African-American and female athletes endured an uphill battle to gain entry into interscholastic athletics. Excluded from the beginning, African Americans had to contend with such sanctioned segregation policies as they experienced in Indiana, for example, where the state association barred "colored" schools from participating in the state tournament from its inception in 1908 until 1942. Female athletes played competitive interschool basketball early on, but soon feminine propriety and the prospect of future motherhood caught up with them. Physicians and educators feared sports damaged child-bearing organs, and female physical educators denounced competition as unladylike. During the 1920s, girls' high school basketball in North Carolina, for instance, was highly popular among white and African-American schools. But in North Carolina and elsewhere, female physical educators gained control of girls' athletics and replaced competition with a participation model that emphasized socialization and friendship. White schools followed suit, but most African-American schools continued with the competitive model. The feminist movement of the 1960s and the enactment of Title IX in 1972 reopened the doors of interscholastic competition for girls.

Commercialization, Specialization, and Exploitation

During the last quarter of the twentieth century, commercialism drove the course of high school athletics. National tournaments and intersectional contests returned on a grand scale. Post season all-star games and roundball classics abounded. Hundreds of high schools created Internet web sites that featured their athletic programs. In the 1980s USA Today began ranking the Top 25 boys and girls high school teams each season in sports such as basketball, football, baseball, and softball. Scouting services generate substantial revenue by identifying and tracking the most promising athletes for college recruiters. Some high schools, with financial support from footwear giants Nike and Adidas, recruited stellar athletes from other school districts. Increasing commercialism caused athletes to specialize in one particular sport in order to perfect their skills with the hope of someday landing a lucrative professional contract. Untold numbers resorted to steroids and other performance-enhancing substances to improve their lot of securing a college scholarship.

In many cities and towns across America, high school sports are at the center of the community. They provide entertainment, contribute to community building, and foster civic pride. But sometimes this creates an atmosphere where success in athletics becomes all-important, thereby forcing coaches to exploit young athletes. Nowhere was that more evident than in Texas high school football where H. G. Bissinger's Friday Night Lights revealed the clout of Odessa's Permian High School football program to supersede the school's educational mission. The overmatched underdog seeking stardom from a tiny hamlet, as portrayed in the film Hoosiers, had all but disappeared from interscholastic athletics by the dawn of the twenty-first century.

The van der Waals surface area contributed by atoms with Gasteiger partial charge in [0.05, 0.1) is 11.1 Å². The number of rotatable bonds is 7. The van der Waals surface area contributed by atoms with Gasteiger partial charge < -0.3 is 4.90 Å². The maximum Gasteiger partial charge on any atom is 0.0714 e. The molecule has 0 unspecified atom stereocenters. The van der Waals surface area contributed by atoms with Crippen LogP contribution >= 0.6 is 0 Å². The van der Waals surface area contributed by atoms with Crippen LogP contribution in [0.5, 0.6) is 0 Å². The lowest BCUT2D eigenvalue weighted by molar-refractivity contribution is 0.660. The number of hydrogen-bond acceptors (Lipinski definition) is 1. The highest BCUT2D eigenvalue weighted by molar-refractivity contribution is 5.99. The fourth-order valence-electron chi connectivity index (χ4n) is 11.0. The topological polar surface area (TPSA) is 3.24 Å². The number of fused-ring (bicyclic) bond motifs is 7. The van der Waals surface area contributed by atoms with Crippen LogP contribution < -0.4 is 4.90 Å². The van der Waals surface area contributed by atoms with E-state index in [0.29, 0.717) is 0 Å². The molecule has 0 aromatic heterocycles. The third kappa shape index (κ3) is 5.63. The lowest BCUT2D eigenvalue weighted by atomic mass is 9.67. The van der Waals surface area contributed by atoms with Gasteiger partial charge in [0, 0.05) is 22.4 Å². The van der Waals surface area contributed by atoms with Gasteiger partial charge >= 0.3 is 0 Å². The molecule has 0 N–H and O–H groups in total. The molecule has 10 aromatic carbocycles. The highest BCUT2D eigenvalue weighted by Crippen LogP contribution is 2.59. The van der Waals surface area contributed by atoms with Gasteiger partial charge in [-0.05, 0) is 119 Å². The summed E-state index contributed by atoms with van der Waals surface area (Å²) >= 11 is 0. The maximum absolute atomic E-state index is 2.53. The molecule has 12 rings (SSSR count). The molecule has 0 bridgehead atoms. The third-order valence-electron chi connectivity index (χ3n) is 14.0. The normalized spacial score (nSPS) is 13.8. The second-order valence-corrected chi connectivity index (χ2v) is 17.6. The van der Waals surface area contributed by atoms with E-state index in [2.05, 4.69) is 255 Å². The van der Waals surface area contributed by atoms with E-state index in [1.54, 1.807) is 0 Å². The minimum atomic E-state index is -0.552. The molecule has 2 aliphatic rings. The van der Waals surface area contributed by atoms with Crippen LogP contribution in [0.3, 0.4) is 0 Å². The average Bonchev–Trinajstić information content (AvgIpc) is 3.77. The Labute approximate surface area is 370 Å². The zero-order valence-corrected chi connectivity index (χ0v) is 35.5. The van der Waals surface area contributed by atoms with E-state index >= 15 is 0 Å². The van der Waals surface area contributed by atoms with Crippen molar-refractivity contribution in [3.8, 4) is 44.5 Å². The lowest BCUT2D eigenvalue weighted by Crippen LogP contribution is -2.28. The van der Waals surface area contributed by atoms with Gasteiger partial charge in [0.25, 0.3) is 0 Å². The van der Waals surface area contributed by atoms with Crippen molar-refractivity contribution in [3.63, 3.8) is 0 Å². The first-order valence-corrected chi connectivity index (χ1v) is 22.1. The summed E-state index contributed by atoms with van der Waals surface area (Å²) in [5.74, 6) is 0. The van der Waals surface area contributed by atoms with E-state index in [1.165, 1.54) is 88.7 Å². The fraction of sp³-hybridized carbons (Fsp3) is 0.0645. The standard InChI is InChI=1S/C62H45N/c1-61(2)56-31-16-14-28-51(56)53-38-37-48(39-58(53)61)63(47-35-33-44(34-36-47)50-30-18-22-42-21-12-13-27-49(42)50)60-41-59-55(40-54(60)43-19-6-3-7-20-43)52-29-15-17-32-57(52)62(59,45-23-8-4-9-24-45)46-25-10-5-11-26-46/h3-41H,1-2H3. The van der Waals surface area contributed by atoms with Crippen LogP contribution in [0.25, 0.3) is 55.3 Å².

See also: High School; ; Title IX and Girls Sports.


Bissinger, H. G. 1990. Friday Night Lights, A Town, A Team and a Dream. Reading, MA: Addison-Wesley.

Brown, Victoria Bissell. 1990. "The Fear of Feminization: Los Angeles High Schools in the Progressive Era." Feminist Studies 16:493–518.

Cahn, Susan K. 1994. Coming on Strong: Gender and Sexuality in Twentieth-Century Women's Sport. New York: Free Press.

Grundy, Pamela. 2000. "From Amazons to Glamazons: The Rise and Fall of North Carolina Women's Basketball, 1920–1960." Journal of American History 87: 112–146.

Jable, J. Thomas. 1986. "High School Athletics, History Justifies Extracurricular Status." Journal of Physical Education, Recreation and Dance 57, no. 2: 61–68.

Miracle, Andrew W., Jr., and C. Roger Rees. 1994. "Sport and School Unity." In Lessons of the Locker Room. Amherst, NY: Prometheus Books.

Pierce, Richard B. 2000. "More than a Game, the Political Meaning of High School Basketball in Indianapolis." Journal of Urban History, 27: 3–23.


Johnson, Scott. 2003. "Not Altogether Ladylike, the Premature Demise of Girls' Interscholastic Basketball in Illinois." Available from

Pruter, Robert. 2003. "A Century of Intersectional Football Contests, 1900–1999." Available from